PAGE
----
Diversion opposition builds momentum, lays out plans for legal protest

MnDak Upstream Coalition

CHRISTINE, N.D. – With their ranks swarming, opponents of Fargo-Moorhead’s Red River diversion plans say they’re confident they can stop the $1.8 billion project either through political or legal protest.

Almost akin to a political rally, optimism exuded from the crowd of 250 rural residents and officials who gathered here Monday night to discuss their path forward in stopping the Red River diversion project.

“We know our efforts aren’t worthless,” Richland County Commissioner Sid Berg said. “I truly think we’re going to stop this. There’s no doubt in my mind: We’re going to smoke them.”

The impetus for the opposition began 20 months ago, when a drastic revision to the U.S. Army Corps of Engineers’ plans shifted the diversion project’s impacts from north of Fargo-Moorhead to communities in the south.

In winter 2011, the corps added an upstream water storage area to the project that was meant to offset downstream impacts along the Red River that reached at least into Canada.

Consequently, though, the upstream storage area stands to permanently displace three communities – Oxbow, Hickson and the Bakke Addition – while subjecting as much as 54,700 acres south of Fargo-Moorhead to excess water while the diversion would be in operation.

The effects stretch into northern Richland and Wilkin counties but would be most severe nearest to the southern end of the diversion project, the corps has said.

Rural residents who’ll be impacted south of Fargo-Moorhead have joined forces with their government representation with plans to legally protest the project. The Richland-Wilkin Joint Powers Authority – a formal governing body representing the opposition – has 33 member entities, with others expected to join.

“I don’t think anybody in this room would say we don’t want to see Fargo get some decent permanent flood protection,” said Perry Miller, president of the JPA and Richland County Commission chairman. “Our point is simple: We’re not going to sit idly by and allow our land to be sacrificed and used for a sump pit so the land in the diversion can be used for future development.”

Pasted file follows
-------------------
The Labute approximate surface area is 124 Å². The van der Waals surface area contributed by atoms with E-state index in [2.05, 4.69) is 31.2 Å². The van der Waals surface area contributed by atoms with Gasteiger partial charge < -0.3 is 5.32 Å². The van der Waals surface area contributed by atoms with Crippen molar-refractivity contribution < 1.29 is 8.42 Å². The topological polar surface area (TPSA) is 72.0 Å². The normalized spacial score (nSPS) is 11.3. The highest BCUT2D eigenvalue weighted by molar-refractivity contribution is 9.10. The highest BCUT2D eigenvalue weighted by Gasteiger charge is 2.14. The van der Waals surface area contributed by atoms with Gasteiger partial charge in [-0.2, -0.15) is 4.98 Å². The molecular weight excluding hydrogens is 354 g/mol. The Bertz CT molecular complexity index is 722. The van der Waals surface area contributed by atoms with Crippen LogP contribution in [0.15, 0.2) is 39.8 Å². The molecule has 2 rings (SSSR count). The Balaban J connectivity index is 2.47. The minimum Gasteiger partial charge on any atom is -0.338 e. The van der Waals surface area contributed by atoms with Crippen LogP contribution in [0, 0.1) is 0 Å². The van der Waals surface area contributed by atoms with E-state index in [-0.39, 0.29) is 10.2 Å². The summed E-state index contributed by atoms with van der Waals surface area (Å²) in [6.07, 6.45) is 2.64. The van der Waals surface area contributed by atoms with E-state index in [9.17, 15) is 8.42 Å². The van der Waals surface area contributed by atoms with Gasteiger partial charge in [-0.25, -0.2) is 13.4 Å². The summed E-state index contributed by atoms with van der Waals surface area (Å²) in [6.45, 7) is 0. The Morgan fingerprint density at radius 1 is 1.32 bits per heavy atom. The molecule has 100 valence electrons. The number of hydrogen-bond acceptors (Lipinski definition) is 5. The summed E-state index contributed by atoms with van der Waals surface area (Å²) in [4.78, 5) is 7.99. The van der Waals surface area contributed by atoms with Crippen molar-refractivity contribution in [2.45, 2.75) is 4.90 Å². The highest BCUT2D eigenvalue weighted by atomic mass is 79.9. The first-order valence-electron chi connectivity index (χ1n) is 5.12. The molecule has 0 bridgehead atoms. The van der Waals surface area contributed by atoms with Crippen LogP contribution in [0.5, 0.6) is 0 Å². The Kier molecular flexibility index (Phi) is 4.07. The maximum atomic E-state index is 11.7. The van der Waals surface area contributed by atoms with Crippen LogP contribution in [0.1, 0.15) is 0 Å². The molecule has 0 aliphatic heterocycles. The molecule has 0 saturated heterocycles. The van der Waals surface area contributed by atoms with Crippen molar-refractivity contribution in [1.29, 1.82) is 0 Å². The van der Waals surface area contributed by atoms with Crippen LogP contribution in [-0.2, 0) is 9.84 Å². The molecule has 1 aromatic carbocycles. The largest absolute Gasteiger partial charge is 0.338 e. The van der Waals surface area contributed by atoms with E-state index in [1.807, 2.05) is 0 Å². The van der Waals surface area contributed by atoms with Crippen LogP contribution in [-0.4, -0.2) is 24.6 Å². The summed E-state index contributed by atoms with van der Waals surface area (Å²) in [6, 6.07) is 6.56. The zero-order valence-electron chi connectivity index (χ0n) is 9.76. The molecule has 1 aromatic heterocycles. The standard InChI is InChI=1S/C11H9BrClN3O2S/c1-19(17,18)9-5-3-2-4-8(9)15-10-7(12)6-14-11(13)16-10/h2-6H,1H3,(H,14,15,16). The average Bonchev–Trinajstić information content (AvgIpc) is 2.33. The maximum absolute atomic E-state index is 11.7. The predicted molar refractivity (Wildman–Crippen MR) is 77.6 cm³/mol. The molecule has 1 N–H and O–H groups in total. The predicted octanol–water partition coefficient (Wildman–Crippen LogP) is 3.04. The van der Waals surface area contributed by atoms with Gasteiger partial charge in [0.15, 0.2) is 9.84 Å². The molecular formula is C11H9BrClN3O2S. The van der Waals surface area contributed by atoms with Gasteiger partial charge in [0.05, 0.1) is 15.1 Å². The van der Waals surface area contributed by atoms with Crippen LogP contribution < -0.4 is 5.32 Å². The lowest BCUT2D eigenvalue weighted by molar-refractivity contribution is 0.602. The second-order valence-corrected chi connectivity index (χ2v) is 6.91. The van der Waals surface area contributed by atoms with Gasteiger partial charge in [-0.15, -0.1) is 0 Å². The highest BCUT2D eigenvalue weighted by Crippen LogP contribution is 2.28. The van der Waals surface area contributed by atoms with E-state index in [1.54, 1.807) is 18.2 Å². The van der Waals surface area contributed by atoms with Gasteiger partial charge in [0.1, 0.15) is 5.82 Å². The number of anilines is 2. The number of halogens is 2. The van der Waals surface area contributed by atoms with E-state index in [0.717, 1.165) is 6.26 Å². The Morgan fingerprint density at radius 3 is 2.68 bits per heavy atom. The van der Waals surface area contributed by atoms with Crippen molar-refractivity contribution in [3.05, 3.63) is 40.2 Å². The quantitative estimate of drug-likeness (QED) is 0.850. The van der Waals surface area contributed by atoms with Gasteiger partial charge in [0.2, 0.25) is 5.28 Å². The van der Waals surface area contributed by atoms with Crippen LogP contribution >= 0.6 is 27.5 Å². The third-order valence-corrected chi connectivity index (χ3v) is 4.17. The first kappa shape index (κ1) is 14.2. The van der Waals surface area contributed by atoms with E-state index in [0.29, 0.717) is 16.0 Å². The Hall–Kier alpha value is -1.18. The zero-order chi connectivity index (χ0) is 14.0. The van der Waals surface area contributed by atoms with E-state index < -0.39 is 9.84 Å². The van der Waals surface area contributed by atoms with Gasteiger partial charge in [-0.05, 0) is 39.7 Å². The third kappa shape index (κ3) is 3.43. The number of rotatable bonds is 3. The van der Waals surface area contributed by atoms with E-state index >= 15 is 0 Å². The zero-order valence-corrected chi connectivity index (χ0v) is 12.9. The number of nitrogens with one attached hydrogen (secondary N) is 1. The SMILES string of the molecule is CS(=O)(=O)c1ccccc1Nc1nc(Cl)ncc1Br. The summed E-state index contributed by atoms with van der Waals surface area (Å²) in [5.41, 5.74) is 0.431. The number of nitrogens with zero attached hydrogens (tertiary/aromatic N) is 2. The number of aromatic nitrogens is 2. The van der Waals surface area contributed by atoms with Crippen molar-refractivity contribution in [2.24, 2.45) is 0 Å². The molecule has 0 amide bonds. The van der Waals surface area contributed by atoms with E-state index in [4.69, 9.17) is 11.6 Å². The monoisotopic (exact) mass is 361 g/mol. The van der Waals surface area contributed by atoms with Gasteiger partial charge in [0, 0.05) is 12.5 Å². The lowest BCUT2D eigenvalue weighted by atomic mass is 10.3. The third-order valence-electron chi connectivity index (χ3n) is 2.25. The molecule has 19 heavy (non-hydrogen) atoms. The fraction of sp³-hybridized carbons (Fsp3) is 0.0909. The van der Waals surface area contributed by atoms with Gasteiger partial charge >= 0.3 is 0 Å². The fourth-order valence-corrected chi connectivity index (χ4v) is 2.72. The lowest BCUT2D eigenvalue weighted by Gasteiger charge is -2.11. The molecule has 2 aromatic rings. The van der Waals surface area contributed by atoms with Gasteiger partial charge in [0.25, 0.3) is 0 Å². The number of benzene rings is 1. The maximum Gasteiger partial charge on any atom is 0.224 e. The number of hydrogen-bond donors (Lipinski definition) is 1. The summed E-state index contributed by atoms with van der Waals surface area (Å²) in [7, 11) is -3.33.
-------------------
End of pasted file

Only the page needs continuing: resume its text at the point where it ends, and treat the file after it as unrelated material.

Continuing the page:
Several other government leaders involved in the effort spoke Monday night in similar fashion, decrying F-M leaders for driving a message of propaganda that the Red River diversion is a certainty.

Openly opposing the formal position of his governing body, Clay County Commissioner Jon Evert told the crowd he supports the JPA’s effort to fight for an alternative solution to the current diversion plan.

“We need to continue to fight this,” Evert said. “I think we can find a way to make this project work without sacrificing our land and communities to do it. I would hope that we don’t have to make this (into a) lawsuit, but if that’s the only way to stop it, we’ll have to do that.”

Evert represents southern Clay County, which lies in the project’s upstream water storage area.

Clay County is one of the six member entities of the Diversion Authority, which oversees the Red River diversion project.

Officials with the Richland-Wilkin JPA announced late last week that they’d taken initial steps toward a formal legal challenge of the Fargo-Moorhead project.

The JPA plans to make two open records requests in an attempt to gain more evidence that supports the group’s position.

The JPA alleges that the Fargo-Moorhead project violates state and federal laws, specifically North Dakota’s constitutional provision protecting against eminent domain for private economic gain.

The group also believes Minnesota’s environmental laws are on their side, since state law states permits on such a project can’t be issued if a better alternative is available, Wilkin County State’s Attorney Tim Fox said.

Fox added, though, that the JPA is prepared to file a federal lawsuit to stop the project, if necessary.

“This is not some frivolous lawsuit,” Fox said. “It’s a way to ensure that something that is wrong does not happen. … If Fargo wants to work with Richland and Wilkin counties to come to a resolution that would satisfy everyone, we’d be willing to do that. But they haven’t done that – not one bit.”

A few months ago, the Richland-Wilkin JPA hired a St. Cloud legal firm, Rinke Noonan, to represent their cause.

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